Bike lane or loading zone?
State and federal curb-striping requirements clash with Sacramento’s protected bike paths
The city of Sacramento is marking the first anniversary of implementing parking-protected bikeways. But there are some questions of how protected these lanes really are.
Bicycle commuter David Tibor provided photos to SN&R showing two cars parked near striped curbs within protected bikeways downtown. The city implemented the bikeways to create a protected corridor along roadsides, with drivers parking on the other side of these lanes, a few feet out from the curb.
“I can’t believe that this is really an approach the city is following—to set up parking protected bike lanes, and then encourage cars to drive down the protected bike lanes and stop/park in them,” Tibor said via email.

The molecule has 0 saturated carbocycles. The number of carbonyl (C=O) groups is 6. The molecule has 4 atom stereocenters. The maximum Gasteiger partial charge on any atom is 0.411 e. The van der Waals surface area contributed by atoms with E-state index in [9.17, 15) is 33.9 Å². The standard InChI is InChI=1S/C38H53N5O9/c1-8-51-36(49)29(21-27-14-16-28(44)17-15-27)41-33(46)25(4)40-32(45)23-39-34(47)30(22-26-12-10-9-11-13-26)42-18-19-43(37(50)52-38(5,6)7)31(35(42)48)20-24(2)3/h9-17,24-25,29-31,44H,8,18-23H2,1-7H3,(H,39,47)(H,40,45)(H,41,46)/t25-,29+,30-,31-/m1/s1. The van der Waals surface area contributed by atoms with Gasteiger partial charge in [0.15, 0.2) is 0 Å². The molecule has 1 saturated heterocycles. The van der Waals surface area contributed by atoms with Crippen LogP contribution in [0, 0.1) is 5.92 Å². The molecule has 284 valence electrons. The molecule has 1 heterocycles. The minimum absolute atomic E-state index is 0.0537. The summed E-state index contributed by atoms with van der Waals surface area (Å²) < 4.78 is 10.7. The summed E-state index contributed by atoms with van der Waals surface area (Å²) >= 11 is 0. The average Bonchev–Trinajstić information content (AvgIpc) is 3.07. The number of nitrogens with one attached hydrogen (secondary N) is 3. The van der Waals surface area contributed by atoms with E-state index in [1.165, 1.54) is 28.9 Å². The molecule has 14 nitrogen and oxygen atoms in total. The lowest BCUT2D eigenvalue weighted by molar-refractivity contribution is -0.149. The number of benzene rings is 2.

Jennifer Donlon Wyant, a transportation program specialist for the city, said curb striping within protected bikeways is meant to mark floating parking areas and wasn’t intended to encourage parking within the lanes. She said that state and federal regulations require Sacramento to stripe curbs, and that city parking enforcement will ticket drivers parked within protected lanes.
Donlon Wyant said a community member recently sent similar photos to City Councilman Steve Hansen’s office.
“This is the first time that we’ve gotten a concern like that,” Donlon Wyant said. “It is something that we’ve thought about internally. However, the regulations are at the state and federal level so it’s not something that we can just change.”
That said, Donlon Wyant acknowledged there might be more for the public to learn, saying Sacramento offers a free class on urban biking and scooting monthly at City Hall.
Both Donlon Wyant and Tibor praised the bikeways overall, with Tibor telling SN&R that they “have helped bike safety a great deal.” Donlon Wyant said the bikeways have helped the city’s Vision Zero program.
“We were able to slow folks down and thereby improve traffic safety,” Donlon Wyant said.